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|Title:||Human immunodeficiency seropositivity among mother-child pairs in South west Nigeria: a community-based survey.|
|Authors:||Omotunde, O. O.|
Olaleye, D. O.
Odaibo, N. G.
Adeyemo, A. A.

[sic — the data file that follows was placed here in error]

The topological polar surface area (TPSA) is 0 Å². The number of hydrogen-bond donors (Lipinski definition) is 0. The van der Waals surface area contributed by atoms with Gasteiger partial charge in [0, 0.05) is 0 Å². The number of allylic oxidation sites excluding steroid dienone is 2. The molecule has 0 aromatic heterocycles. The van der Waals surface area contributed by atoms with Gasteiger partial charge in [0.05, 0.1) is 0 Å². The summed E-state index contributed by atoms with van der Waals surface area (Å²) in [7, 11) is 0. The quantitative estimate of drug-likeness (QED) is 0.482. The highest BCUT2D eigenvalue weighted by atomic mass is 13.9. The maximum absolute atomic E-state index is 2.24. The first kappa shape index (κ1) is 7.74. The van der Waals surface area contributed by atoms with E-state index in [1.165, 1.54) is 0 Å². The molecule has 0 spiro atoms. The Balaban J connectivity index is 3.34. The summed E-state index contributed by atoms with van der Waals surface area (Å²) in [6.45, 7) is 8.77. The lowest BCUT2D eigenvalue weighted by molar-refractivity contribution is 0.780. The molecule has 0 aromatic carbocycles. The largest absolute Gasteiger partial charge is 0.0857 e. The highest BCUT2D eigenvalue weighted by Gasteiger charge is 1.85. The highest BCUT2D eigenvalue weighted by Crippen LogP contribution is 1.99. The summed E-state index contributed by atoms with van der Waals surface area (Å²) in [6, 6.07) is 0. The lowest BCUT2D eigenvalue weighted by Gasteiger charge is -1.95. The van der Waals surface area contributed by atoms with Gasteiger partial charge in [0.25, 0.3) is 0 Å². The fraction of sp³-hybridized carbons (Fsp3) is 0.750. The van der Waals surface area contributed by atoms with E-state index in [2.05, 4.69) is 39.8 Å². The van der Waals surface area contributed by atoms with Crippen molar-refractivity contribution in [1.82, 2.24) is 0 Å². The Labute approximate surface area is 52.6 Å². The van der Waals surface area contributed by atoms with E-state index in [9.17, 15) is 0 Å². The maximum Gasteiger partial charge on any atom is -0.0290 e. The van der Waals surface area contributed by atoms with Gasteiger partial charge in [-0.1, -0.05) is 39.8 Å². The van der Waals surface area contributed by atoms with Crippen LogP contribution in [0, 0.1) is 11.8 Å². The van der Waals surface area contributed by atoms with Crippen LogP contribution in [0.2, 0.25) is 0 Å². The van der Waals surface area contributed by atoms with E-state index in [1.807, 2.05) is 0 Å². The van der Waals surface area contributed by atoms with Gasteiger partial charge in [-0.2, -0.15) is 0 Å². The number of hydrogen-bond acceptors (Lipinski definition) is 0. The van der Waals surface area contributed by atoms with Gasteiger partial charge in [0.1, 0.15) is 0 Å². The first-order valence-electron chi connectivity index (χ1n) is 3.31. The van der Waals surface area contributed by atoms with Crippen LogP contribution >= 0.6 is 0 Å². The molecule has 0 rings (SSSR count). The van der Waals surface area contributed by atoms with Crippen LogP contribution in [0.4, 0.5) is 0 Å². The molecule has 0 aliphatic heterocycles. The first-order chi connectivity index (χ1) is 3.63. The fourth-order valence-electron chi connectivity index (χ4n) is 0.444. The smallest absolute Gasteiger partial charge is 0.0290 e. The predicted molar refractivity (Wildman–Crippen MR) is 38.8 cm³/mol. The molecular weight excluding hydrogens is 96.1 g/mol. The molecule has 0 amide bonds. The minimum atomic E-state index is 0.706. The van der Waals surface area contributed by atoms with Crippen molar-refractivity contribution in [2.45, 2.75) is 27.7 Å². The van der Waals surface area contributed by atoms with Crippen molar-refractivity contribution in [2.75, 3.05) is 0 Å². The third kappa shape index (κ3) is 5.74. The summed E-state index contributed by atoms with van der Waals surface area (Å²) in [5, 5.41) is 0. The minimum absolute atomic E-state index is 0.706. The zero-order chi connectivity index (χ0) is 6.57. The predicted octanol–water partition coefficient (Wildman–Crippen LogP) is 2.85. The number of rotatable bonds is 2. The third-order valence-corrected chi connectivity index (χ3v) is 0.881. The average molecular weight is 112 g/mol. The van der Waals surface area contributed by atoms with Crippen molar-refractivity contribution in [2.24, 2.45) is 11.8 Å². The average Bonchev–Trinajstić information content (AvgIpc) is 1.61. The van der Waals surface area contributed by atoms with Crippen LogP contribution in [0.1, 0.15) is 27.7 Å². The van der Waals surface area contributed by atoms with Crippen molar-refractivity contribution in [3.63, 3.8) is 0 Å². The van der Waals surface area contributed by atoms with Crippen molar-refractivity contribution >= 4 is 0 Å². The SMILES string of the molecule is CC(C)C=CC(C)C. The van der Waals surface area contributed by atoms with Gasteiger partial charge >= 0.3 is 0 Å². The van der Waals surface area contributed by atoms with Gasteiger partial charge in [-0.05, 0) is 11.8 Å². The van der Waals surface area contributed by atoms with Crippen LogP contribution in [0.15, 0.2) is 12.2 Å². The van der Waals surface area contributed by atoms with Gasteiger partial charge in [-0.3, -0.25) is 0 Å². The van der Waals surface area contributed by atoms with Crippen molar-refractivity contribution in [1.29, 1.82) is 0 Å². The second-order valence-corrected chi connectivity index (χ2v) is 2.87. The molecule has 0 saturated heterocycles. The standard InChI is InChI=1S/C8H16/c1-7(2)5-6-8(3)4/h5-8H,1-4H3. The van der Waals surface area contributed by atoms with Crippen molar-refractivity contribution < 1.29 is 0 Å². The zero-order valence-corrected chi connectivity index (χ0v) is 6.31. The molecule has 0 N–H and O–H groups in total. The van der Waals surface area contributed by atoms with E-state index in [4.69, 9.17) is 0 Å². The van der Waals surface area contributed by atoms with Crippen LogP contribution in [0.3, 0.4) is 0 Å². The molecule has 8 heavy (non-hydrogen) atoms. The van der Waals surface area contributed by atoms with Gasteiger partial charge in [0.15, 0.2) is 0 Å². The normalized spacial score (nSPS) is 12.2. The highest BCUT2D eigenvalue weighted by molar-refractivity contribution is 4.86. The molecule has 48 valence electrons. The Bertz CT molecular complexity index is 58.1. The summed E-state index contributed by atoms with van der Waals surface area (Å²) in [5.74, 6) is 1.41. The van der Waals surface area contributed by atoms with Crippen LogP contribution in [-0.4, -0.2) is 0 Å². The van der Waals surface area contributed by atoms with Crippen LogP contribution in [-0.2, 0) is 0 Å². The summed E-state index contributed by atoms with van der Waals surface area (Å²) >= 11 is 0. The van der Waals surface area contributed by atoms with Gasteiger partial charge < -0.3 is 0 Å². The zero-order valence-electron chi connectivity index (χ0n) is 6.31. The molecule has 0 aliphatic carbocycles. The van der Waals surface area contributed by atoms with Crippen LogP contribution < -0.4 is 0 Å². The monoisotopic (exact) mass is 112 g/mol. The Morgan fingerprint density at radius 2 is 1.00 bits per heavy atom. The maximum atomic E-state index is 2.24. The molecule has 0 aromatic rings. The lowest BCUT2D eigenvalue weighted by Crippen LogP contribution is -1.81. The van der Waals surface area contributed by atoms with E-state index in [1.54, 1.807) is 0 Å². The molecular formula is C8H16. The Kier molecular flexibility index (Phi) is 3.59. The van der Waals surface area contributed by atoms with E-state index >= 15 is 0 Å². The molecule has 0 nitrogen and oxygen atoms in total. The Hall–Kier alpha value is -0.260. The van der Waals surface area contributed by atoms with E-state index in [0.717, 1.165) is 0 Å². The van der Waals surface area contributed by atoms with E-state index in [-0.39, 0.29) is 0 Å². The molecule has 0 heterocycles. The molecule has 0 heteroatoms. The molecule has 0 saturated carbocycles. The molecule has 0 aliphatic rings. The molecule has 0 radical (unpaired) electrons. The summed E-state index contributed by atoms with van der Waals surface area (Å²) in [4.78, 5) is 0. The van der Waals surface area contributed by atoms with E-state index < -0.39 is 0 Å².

|Abstract:||A community based survey to determine the prevelence of human immunodeficiency infection in Nigeira women and children in south western Nigeria is reported. A multi-stage cluster random sampling procedure was used to select mother-child pairs from 35 enumeration areas in south western Nigeria. The final study sample consisted of 460 mothers and 476 children (including 16 sets of twins). A commercially available recombinant antigen-based ELISA method was used to test for HIV-I and HIV-2 anti-body in sera and western blotting was used as a confirmatory test for initially reactive samples. Only one mother-child pair (out of 460 mother-child pairs) was found to the positive for HIV antibody giving a mother-child concordance for HIV infection of 0.22%. Antibody to either HIV-1 of HIV-2 was detected in 3.8% (18/476) of the children's sera and in 4.3% (20/460) of mothers sera. HIV-1 reactivity was commoner than HIV-2 reactivity (2.9% versus 0.8% among children and 2.8% versus 1.5% among mothers). There were many more positive samples in the rural than in urban areas among children (7.1% versus 1.1%) and also among mothers (6.8% versus 2.4%),(p<0.001). Ths, HIV infection appears to be a real problem in south western Nigeria. The lack of concordance between mother-child sera suggests that vertical transmission may not be a major route of tansmission of HIV infection in children in South western Nigeria. It suggested that certain high risk practices(such as the re-use of unsterillised hypodermic needles for injections and surgical knives in local scarfication) which are common practices, especially in rural areas, need to be investigated as potential major modes of transmission of the infection. Control programmes need to take note of these finidngs in order to adequatly paln comprhensive health education which will cover the whole population, invluding children.|
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